Methadone Effects On The Body

Medically Reviewed by Johnelle Smith, M.D. on December 28, 2021

Methadone is a medication for opioid use disorder that can affect the body in a number of ways. Methadone alters activity in the brain and nervous system. As a result, this may lead to effects on the skin, digestive system, hormones, and other bodily functions.

Physical Side Effects Of Methadone

Methadone is an opioid medication used for the treatment of opioid use disorder. It works in the body as a depressant, altering activity in the body’s nervous system and the brain.

Physical side effects of methadone can occur. Here, you’ll find information on the physical effects of methadone use and treatment for effects on the body while taking methadone for addiction.

Learn more about the side effects of methadone

Physical Side Effects Of Methadone

Many prescription drugs, including methadone, can have effects on various systems throughout the body with short-term or chronic drug use.

Methadone belongs to a class of medications known as opioids. Once ingested, methadone binds to opioid receptors in the brain and depresses activity in the central nervous system.

Effects of this can include:

  • drowsiness
  • relaxation
  • slowed breathing
  • pain relief
  • warm flushing

When taken for opioid addiction, methadone can also ease opioid withdrawal symptoms and cravings for other opioids, including heroin.

Can Methadone Cause Skin Problems?

Dermatological effects with methadone use can occur, but this is generally uncommon. This may be a sign of an adverse reaction or allergy.

Adverse side effects of methadone on the skin can include:

  • skin rashes
  • urticaria (hives)
  • itchiness

If you or someone you know develops a rash, hives, or other skin problems while taking methadone, contact your doctor right away for further guidance.

Read more about itchiness caused by methadone

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Can Methadone Cause Intestinal Problems?

Opioid medications like methadone can have effects on the gastrointestinal system, due to the high density of opioid receptors in the gastrointestinal (GI) tract.

Gastrointestinal side effects of methadone might include:

  • constipation
  • nausea
  • vomiting
  • gastroesophageal reflux

Constipation is one of the most common side effects of opioids. This and other intestinal issues can be treated with both pharmacological and non-pharmacological treatments.

Can Methadone Cause Leg Swelling?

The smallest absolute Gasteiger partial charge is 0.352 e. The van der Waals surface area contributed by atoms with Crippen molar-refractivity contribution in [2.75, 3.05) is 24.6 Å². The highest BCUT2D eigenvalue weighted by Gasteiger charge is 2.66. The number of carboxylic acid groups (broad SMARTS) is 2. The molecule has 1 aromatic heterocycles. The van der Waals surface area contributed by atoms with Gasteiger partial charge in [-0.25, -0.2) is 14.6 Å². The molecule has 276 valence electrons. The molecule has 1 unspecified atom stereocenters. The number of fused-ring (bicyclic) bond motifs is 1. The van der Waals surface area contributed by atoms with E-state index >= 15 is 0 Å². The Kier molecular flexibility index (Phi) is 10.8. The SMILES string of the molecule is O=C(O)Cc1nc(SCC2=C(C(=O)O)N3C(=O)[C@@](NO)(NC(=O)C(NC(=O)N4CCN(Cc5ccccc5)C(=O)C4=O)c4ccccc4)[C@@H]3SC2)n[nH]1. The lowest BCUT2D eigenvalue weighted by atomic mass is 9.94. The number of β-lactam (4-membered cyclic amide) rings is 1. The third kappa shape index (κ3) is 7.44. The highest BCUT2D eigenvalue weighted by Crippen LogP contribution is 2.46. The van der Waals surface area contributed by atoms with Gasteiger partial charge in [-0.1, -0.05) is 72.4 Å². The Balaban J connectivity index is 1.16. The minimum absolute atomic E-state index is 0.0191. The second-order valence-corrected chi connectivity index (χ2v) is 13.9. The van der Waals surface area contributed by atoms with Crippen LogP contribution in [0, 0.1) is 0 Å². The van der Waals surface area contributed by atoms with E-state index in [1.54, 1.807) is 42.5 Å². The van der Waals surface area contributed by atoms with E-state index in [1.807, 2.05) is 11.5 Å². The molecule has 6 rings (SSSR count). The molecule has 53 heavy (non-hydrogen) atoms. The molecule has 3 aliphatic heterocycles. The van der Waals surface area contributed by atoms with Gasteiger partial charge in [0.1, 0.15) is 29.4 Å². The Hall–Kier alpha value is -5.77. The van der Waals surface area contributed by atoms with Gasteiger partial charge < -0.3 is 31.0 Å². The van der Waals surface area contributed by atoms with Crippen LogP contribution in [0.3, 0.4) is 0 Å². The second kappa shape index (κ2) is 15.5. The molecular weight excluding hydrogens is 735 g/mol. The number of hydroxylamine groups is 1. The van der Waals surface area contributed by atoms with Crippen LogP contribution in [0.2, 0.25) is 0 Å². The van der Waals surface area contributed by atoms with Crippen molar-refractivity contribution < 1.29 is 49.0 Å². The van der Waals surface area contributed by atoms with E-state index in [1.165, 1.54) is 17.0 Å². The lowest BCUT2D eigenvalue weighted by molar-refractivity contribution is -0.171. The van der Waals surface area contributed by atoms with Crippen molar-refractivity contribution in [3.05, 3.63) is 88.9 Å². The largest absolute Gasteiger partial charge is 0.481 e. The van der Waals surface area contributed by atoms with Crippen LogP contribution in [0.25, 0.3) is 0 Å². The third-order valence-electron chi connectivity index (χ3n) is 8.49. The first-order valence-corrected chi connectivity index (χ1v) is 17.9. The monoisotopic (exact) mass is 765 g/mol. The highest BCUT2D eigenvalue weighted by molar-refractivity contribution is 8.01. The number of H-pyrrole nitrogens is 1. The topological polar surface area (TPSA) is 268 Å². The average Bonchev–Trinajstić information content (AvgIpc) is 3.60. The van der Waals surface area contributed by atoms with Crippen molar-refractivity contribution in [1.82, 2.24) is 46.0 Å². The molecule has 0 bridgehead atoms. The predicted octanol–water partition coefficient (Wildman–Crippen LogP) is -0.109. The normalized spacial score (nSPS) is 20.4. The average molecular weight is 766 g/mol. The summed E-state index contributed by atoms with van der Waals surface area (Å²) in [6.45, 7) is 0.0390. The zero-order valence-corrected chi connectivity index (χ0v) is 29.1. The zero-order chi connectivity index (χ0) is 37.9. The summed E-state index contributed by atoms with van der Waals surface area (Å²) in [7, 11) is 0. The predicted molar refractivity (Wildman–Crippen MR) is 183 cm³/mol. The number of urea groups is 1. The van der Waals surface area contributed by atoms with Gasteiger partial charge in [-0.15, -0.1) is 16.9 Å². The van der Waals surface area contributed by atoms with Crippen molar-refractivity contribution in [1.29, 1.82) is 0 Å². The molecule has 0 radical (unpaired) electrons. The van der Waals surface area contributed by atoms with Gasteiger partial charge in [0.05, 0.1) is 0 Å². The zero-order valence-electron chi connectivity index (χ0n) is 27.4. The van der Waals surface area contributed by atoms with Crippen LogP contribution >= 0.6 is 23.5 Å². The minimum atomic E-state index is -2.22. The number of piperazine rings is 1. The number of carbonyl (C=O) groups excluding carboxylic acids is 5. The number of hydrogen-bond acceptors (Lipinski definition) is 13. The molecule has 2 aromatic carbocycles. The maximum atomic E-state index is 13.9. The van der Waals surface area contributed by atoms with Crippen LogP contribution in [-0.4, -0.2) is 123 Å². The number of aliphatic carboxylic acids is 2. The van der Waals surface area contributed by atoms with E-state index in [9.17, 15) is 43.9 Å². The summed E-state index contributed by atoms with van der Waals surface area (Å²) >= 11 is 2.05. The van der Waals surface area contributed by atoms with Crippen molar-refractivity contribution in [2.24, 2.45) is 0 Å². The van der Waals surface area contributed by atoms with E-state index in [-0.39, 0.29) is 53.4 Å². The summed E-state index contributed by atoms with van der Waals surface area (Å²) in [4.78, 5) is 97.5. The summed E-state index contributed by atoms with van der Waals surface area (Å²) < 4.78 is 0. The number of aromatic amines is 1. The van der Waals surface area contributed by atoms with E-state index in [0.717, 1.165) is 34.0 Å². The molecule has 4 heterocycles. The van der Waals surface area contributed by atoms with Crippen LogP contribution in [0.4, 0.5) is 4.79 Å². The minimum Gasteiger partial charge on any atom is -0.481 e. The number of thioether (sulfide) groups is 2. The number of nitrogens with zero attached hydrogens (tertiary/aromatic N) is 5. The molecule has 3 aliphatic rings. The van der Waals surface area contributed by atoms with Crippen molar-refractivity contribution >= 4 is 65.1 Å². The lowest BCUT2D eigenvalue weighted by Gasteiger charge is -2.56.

Swelling of the legs, also known as peripheral edema, can occur in the first few months of treatment or after years of methadone maintenance therapy.

Opioids like methadone cause the body to retain water, which can lead to swelling. Swelling of the face, eyes, throat, tongue, or mouth, however, may be a sign of an allergic reaction.

Does Methadone Affect Blood Pressure?

As a depressant, methadone can lower blood pressure. This may lead to dizziness, weakness, or blurred vision upon standing too quickly.

Very low blood pressure can be a sign of methadone overdose, when accompanied by other overdose symptoms, including very slow breathing, clammy skin, and unresponsiveness.

Read more about how methadone affects blood pressure

Does Methadone Cause Heart Problems?

Cardiac effects, or heart problems, have been documented in some people who take methadone.

Taking very high doses of methadone or taking multiple doses a day for pain may increase the risk of experiencing heart problems while taking methadone.

Read more about how methadone can affect the heart

Other Physical Effects Of Methadone Use

Methadone affects various bodily systems. With chronic use or high doses of methadone, a number of effects on the body can occur.

Other physical side effects might include:

  • physical dependence
  • irregular menstrual cycle
  • disrupted sleep
  • weight gain

For many people, the benefits of methadone for opioid addiction generally outweigh the discomfort of mild to moderate side effects.

If serious side effects do occur, switching to an alternative treatment, such as buprenorphine (Suboxone, Subutex) or naltrexone (Vivitrol) for opioid use disorder may be possible.

Treatment For Methadone Side Effects

Side effects of methadone are one of the most common reasons why some people choose to switch from methadone to buprenorphine or naltrexone for medication-assisted treatment.

Although this is an option, side effects of methadone may also be effectively treated in other ways, through the use of both pharmacological (medicine) or non-pharmacological treatments:

  • Skin problems: Skin issues, such as rashes or hives, can be a sign of an allergic reaction. If this occurs, switching to another medication may be advised.
  • Gastrointestinal issues: Laxatives, stool softeners, and mineral oil may be used to help treat or prevent constipation while taking methadone.
  • Leg swelling: Lifestyle or home remedies may be recommended for slight swelling. If swelling becomes severe, talk to a doctor right away for further guidance.

Side effects of methadone treatment vary from person to person.

While some side effects of methadone can be uncomfortable, methadone is generally considered safe and effective for long-term use when taken as directed.

Call Today To Learn More About Methadone For Opioid Addiction

Methadone is commonly taken as a long-term treatment for opioid dependence and addiction, due to its ability to prevent opioid cravings and withdrawal.

For more information about the effects of methadone or to find methadone treatment options near you, call our helpline to speak to one of our trained staff members today.

This page does not provide medical advice. See more

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Medically Reviewed by
Johnelle Smith, M.D. on December 28, 2021
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